Wednesday, December 16, 2009

Trendspotter: Obama campaign against Medicare fraud emboldens RACs

By Ken Terry

Since last March, the domain of Medicare’s new Recovery Audit Contractors (RACs) has expanded from four states to nearly the whole country.

During the three-year pilot that preceded this expansion, the RACs focused mostly on hospitals, and 85 percent of the $900 million-plus in overpayments that were returned to the Medicare trust fund from 2005 to 2008 came from hospitals. Nevertheless, some experts warn that the RACs will eventually pay more attention to physician practices. And, with the Obama administration ramping up its rhetoric against Medicare “fraud and abuse,” the RACs are getting plenty of encouragement.
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President Obama announced the new direction in his healthcare address to Congress in September. “The only thing this [reform] plan would eliminate [from Medicare] is the hundreds of billions of dollars in waste and fraud, as well as unwarranted subsidies in Medicare that go to insurance companies,” he said.

Then, in November, the White House announced that the Centers for Medicare and Medicaid Services (CMS) had made $54.1 billion in improper payments in fiscal 2009, and that the number of erroneous payments by the fee for service Medicare program had roughly doubled to $24.1 billion from the previous year’s level. As a percentage of total Medicare fee for service payments, that represented 7.8 percent, compared with 3.6 percent in 2008. The implication was that if these improper payments could be eliminated, the galloping rise in Medicare costs could be curtailed.

However, as White House Budget Director Peter Orszag quickly acknowledged, the apparent increase in Medicare overpayments was largely due to a change in accounting methods. For example, he said, payments on claims supported by poor documentation or illegible signatures were now being regarded as errors; before, they had generally been disregarded. And this is where the RACs may see an opening to harass physicians who have submitted Medicare claims in good faith for services they actually performed.

According to David Glaser, a Minneapolis attorney who specializes in defending physicians against Medicare audits, the RACs “are nailing people on things like unsigned notes that don’t necessarily take a lot of work. It’s clearly unfair to the doctors, because you’re fighting over that stuff even though there’s no doubt the service was provided. And recently, the RACs have been hinting that if your signature is illegible, that’s a basis for a denial.”

Then there’s the small matter of the RACs’ contingency fees for recovering government money. Those range from 9 percent to 12.5 percent of the funds they collect, depending on the region. This bounty hunting, which Glaser calls a “legitimate concern” for doctors, reflects another new approach of the Obama Administration. For example, the Office of Civil Rights in the Health and Human Services Administration is now empowered to support its investigation of HIPAA privacy violations with a portion of the fines it imposes on physicians and hospitals.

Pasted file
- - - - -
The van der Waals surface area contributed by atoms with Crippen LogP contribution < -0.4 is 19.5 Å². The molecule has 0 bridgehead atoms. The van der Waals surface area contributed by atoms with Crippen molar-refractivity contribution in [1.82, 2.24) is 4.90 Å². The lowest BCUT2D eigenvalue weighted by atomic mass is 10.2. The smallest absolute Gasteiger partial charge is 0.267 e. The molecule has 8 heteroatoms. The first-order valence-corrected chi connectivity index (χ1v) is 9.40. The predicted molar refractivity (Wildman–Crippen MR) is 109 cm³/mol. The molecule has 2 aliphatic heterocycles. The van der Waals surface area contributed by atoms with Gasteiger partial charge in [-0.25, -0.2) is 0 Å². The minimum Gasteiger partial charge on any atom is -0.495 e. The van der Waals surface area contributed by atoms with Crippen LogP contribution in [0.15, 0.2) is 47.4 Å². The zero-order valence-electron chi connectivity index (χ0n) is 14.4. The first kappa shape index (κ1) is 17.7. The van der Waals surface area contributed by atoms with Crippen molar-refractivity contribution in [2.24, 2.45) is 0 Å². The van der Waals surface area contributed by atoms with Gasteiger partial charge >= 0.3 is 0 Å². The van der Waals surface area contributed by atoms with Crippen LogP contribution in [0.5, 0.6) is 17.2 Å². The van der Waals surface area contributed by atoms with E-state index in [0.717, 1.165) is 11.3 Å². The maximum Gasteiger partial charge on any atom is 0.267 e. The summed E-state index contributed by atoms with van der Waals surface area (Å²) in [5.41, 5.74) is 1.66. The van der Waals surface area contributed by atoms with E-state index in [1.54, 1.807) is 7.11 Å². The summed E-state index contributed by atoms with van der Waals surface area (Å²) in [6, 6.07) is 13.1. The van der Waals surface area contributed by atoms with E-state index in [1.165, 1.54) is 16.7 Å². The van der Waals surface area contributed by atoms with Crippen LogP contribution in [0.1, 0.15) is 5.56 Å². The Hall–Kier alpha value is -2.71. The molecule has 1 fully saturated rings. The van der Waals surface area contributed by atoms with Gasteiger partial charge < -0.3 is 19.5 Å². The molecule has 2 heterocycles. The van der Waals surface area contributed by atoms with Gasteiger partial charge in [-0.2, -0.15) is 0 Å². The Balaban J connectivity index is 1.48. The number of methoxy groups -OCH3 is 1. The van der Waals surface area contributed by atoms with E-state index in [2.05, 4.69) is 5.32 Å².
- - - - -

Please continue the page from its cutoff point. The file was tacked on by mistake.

The RACs’ bounty hunting may have one positive aspect, Glaser notes. If the RACs go after physicians for minor rule violations and most of the doctors win on appeal, the RACs won’t get any money in those cases. “So that holds out some hope that they’ll be more rational than the past Medicare audits have been,” he says.

In any case, you should remember that Medicare carriers are still actively auditing physician claims, as well. So, even if the RACs don’t aggressively pursue physicians for some time, you could still feel the sting of an auditor’s letter. And, if the government continues its aggressive campaign against Medicare fraud, those audits might occur more frequently. So mind your Ps and Qs.

Ken Terry is a New Jersey-based freelance writer and the author of the book "Rx for Health Care Reform." In his weekly Trendspotter column, Ken is looking out for trends and changes that may affect your practice.


  1. You bring up a key point- the does not get a fee if the denial is overturned. In the demonstration project the RAC kept the fee even if reversed.
    Therefore every denial should be appealed. The appeal process takes little effort- write a letter of appeal- we have nothing to lose but a stamp and a lot to gain by making the RAC's think twice about going after questionable denials. They won't fight too hard to go after a $250 charge denial if their $20 bounty is eaten up with the work to process the first appeal.

  2. Our RAC audited one of our claims and determined we had UNDER coded an office visit. This was still considered an error but to CMS' favor. We thought everything was OK. But to our surprise, CMS audited the RAC and determined they hadn't conducted the audit according to their guidelines. When CMS reviewed our documentation, they discovered that our notes (electronic) had not been signed and so the whole claim was denied. We had to refund our payment to Medicare while we await the review of our appeal. If this is a preview of what's to come, it will be a real nightmare.